May 03, 2016
3 min read

Recognizing and addressing professional burnout

Everyday stressors that build up over time can lead to varying levels of burnout in ophthalmologists.

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“I have a theory that burnout is about resentment. And you beat it by knowing what it is you’re giving up that makes you resentful.”
– Marissa Mayer

“It is impossible to control outcomes or results, although most of us have been programmed from a very young age to believe otherwise. The idea that we can perform actual ‘magic’ causes tremendous dysfunction, unnecessary suffering and prevents the development of emotional resilience.”
– Christopher Dines

Radiation film badges were first developed in the early 1940s during the Manhattan Project, which ushered in the atomic age, led to the first nuclear weapon and, parenthetically, employed my first boss when he was just a graduate student.

Today, specialists who work around radioactive material — whether they are dental assistants, X-ray techs or nuclear scientists — wear a radiation badge to assure that they have not received a dangerous level of exposure to ionizing radiation.

I would like to invent a similar “dangerous exposure” badge for ophthalmologists. But instead of measuring radiation, this new badge would measure the approach of burnout that comes from undue stress, impossible tradeoffs and excess workloads. After nearly 40 years as an “ophthalmologistologist,” I can report the following examples from extensive field observation:

  • The surgeon who arrives at work later and later, avoiding the start of the clinic day.
  • The doctor with a once-cheerful and socially generous disposition who others report as now being, “Not herself, withdrawn, rarely complimentary of others.”
  • The ophthalmologist who asks staff to open clinic and surgery slots, and then bites their heads off a month later for “overbooking.”
  • The practice partner who once made brisk, intelligent business decisions, but who is now frozen even with smaller matters before the board.
  • And especially, the doctor whose lifestyle costs are growing faster than practice profits, squeezing him into an impossible and unsustainable position.

This happens at different workloads, and with differing levels of superimposed general life stressors, for different ophthalmologists.

It is hard to become an eye surgeon without a degree of obsession and workaholism, of course. But shifting from 40 patients a day to 60 (to cover rising costs) while simultaneously undergoing partner stresses or a personal health crisis can put even the most resilient surgeon over the top.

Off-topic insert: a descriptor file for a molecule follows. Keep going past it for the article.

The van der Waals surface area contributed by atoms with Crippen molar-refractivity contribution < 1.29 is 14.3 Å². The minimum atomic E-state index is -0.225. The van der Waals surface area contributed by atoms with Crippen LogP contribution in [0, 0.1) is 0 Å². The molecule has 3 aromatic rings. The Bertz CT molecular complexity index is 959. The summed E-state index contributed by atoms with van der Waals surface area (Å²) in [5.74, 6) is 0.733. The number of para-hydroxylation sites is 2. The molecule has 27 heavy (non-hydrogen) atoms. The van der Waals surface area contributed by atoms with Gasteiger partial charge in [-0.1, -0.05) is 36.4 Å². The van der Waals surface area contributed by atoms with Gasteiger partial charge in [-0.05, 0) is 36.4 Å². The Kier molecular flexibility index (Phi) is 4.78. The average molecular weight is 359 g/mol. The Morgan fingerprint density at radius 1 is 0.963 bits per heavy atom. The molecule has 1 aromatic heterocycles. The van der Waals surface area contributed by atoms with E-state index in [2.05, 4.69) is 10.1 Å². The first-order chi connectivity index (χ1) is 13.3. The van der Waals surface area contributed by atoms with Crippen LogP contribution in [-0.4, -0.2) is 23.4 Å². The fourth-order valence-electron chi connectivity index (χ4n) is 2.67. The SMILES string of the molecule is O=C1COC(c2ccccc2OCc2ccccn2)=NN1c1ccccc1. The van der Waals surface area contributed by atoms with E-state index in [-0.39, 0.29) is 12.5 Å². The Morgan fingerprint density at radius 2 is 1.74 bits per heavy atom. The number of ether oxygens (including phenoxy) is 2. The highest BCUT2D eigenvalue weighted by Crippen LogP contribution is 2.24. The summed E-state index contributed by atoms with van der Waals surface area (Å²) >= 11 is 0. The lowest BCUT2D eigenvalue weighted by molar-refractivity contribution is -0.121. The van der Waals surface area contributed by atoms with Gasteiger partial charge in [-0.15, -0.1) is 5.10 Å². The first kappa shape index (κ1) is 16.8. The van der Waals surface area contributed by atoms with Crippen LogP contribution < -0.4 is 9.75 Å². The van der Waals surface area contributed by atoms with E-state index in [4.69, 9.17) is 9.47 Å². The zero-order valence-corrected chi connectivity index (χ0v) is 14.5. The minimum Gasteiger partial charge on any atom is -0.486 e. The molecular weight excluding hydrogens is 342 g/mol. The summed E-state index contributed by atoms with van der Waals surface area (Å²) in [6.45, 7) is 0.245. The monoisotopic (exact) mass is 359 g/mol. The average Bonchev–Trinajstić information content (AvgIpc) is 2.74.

My colleague Craig Piso, PhD, presents in the sidebar accompanying this column a recap of 10 burnout cures. Each of these, individually or in combination, with or without outside professional support, can help an overly crispy eye surgeon walk back from the edge of burnout. But none of these are likely to be undertaken without recognizing that you are flying a bit too close to the sun.

Like too many X-rays, exposure to too much work can sneak up on a surgeon. Years of slow accommodation to more and more work and stress can pass without being recognized until a breaking point is reached. Let’s make this simple. If you notice any of the following six ophthalmically centered markers in yourself, you may be at or beyond the point of burnout:

  • You don’t start most days (both clinical and surgical) with a sense of positive anticipation regarding the people you will help and work with, and the livelihood you will be making.
  • You have no financial wiggle room. Your personal expenses consume 100% of your paycheck, savings are scant, and you cannot conceive of a way that you could increase income or decrease expenses.
  • You literally (or at least figuratively) flinch every time a staffer enters your office, thinking to yourself, “Oh no, what now?”
  • When new, common problems are thrown at you, everything from federal regulations to a surgical complication or an unexpected repair bill, your shoulders slump as if under a blow.
  • When new opportunities arise (a new procedure to learn, a new service to provide), your first instinct is to say, “Impossible, not one more thing.”
  • You don’t end most days with a pleasant fatigue, a sense of accomplishment and gratitude for having found your way to ophthalmology.

Whether you have a case of full-blown burnout or are just crispy around the edges with a subclinical case of “brownout,” think about the issues raised briefly in this month’s column, recognize what is at risk both personally and organizationally, and intervene with vigor, just as you would for any patient you serve.